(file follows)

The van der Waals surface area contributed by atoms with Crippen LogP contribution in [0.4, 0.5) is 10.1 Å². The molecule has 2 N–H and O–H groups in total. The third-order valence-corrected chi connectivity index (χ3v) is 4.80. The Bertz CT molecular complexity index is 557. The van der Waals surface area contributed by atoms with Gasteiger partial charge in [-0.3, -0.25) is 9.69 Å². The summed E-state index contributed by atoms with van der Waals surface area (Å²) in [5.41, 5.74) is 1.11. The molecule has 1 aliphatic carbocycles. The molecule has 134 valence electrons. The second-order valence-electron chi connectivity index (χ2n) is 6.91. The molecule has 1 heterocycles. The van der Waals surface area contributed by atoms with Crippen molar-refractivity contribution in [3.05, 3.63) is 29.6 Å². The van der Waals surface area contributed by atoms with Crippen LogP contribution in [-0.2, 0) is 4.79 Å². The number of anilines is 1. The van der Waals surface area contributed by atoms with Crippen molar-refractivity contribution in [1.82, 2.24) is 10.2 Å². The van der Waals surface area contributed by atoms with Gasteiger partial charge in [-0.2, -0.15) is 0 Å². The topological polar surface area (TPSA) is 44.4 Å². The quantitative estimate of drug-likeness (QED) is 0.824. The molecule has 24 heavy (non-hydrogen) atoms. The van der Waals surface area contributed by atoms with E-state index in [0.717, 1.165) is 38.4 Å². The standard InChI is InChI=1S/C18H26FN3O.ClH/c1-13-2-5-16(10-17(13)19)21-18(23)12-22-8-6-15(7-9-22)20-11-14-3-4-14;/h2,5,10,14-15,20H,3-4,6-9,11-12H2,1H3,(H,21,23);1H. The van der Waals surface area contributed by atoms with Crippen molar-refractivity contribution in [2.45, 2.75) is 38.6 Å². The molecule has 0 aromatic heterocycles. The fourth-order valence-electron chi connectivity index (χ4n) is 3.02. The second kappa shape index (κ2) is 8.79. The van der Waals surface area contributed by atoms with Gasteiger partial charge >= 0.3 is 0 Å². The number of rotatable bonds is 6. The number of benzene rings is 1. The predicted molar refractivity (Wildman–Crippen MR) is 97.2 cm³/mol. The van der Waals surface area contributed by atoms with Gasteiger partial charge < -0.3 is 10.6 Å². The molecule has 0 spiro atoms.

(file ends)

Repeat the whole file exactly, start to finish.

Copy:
The van der Waals surface area contributed by atoms with Crippen LogP contribution in [0.4, 0.5) is 10.1 Å². The molecule has 2 N–H and O–H groups in total. The third-order valence-corrected chi connectivity index (χ3v) is 4.80. The Bertz CT molecular complexity index is 557. The van der Waals surface area contributed by atoms with Gasteiger partial charge in [-0.3, -0.25) is 9.69 Å². The summed E-state index contributed by atoms with van der Waals surface area (Å²) in [5.41, 5.74) is 1.11. The molecule has 1 aliphatic carbocycles. The molecule has 134 valence electrons. The second-order valence-electron chi connectivity index (χ2n) is 6.91. The molecule has 1 heterocycles. The van der Waals surface area contributed by atoms with Crippen molar-refractivity contribution in [3.05, 3.63) is 29.6 Å². The van der Waals surface area contributed by atoms with Crippen LogP contribution in [-0.2, 0) is 4.79 Å². The number of anilines is 1. The van der Waals surface area contributed by atoms with Crippen molar-refractivity contribution in [1.82, 2.24) is 10.2 Å². The van der Waals surface area contributed by atoms with Gasteiger partial charge in [-0.2, -0.15) is 0 Å². The topological polar surface area (TPSA) is 44.4 Å². The quantitative estimate of drug-likeness (QED) is 0.824. The molecule has 24 heavy (non-hydrogen) atoms. The van der Waals surface area contributed by atoms with E-state index in [0.717, 1.165) is 38.4 Å². The standard InChI is InChI=1S/C18H26FN3O.ClH/c1-13-2-5-16(10-17(13)19)21-18(23)12-22-8-6-15(7-9-22)20-11-14-3-4-14;/h2,5,10,14-15,20H,3-4,6-9,11-12H2,1H3,(H,21,23);1H. The van der Waals surface area contributed by atoms with Crippen molar-refractivity contribution in [2.45, 2.75) is 38.6 Å². The molecule has 0 aromatic heterocycles. The fourth-order valence-electron chi connectivity index (χ4n) is 3.02. The second kappa shape index (κ2) is 8.79. The van der Waals surface area contributed by atoms with Gasteiger partial charge >= 0.3 is 0 Å². The number of rotatable bonds is 6. The number of benzene rings is 1. The predicted molar refractivity (Wildman–Crippen MR) is 97.2 cm³/mol. The van der Waals surface area contributed by atoms with Gasteiger partial charge < -0.3 is 10.6 Å². The molecule has 0 spiro atoms.